Want to write tighter and shorter? Here’s how.

Short is good.

How to right shorter and tighter sentences

We’re busy. No one has time to read lots of words when a few will do.

But, to paraphrase Blaise Pascal, you don’t have time to make it shorter.

Writing tight is a skill like any other. And as with most writing skills, the true craftsmanship comes before you type your first word. Good thinking leads to taut writing.

Bring out your inner Hemingway with these tips:

  1. Put your audience first.

You should do this before writing anything, but in this case, you’re thinking about what’s most essential for your reader to know. If that’s the harried journalist who will receive your press release, that’s probably the 5 Ws and the H. If it’s your boss on a strategy document, that’s likely going to be more about what resources are needed, the timeframe and the potential outcomes and pitfalls. If it’s an article aimed at busy PR professionals, focus on actionable takeaways.

You can always put additional information in an appendix.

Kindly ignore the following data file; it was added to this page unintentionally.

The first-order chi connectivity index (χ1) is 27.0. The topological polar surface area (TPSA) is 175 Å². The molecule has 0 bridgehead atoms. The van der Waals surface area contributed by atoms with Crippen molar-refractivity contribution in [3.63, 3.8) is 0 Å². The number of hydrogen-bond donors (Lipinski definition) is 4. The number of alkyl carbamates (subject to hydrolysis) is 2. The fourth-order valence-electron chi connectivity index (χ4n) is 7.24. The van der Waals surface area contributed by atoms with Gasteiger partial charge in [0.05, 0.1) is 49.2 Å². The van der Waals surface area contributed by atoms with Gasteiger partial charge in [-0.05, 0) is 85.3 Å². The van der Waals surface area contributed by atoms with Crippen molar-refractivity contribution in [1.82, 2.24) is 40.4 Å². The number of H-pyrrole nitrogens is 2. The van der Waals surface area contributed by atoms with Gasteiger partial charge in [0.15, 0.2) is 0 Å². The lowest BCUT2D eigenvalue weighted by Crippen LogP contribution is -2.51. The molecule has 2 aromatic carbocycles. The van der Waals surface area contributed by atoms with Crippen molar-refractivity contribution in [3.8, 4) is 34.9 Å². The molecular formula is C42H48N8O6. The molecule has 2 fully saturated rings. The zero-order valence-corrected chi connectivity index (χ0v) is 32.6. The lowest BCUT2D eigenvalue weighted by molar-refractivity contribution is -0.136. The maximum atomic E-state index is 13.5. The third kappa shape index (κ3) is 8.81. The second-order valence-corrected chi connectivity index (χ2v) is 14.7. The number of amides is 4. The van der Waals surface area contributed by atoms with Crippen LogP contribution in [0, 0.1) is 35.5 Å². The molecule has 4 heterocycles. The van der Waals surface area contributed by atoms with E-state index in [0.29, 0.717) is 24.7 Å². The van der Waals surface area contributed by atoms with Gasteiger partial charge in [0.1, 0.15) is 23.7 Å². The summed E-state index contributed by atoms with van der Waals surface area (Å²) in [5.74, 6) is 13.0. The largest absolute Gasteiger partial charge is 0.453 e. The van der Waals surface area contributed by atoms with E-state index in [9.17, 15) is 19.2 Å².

1. Consider the format.

Not everything should be a dense narrative text, but that’s often the easiest thing to write. However, making something a listicle (like this story!), an outline or even breaking one longer piece up into several smaller items and doling them out over time can help keep people’s attention rather than asking them to commit to thousands of words all at once.

  1. Make an outline.

Starting with a blank document and a few jumbled thoughts is going to show on the page. Take an extra five minutes to jot down a brief outline of what’s most important to hit in your piece. This doesn’t have to be some elaborate thing with Roman numerals; for this story, my outline was merely a list of bullet points that represented each of my headings. But it helps you keep your eyes on what matters most.

  1. Edit with surgical precision.

Once you’ve finished your draft, read it and make sure each word counts. Cut any that don’t. The Purdue Writing Lab offers a fantastic resource on common bloat, including:

  • Eliminate words that explain the obvious or provide excessive detail
  • Eliminate unnecessary determiners and modifiers (“kind of,” “really,” “specific,” etc.)
  • Omit redundant pairs (“future plans,” or “unexpected surprise” – pick one of each word pair instead of both)
  • Omit redundant categories (“large in size” can just be large, while “of a strange type” can just be strange)

Writing concisely helps sharpen your own thinking and makes reading easier for your audience. It’s a win-win.

Or is win-win redundant?

Don’t overthink it.


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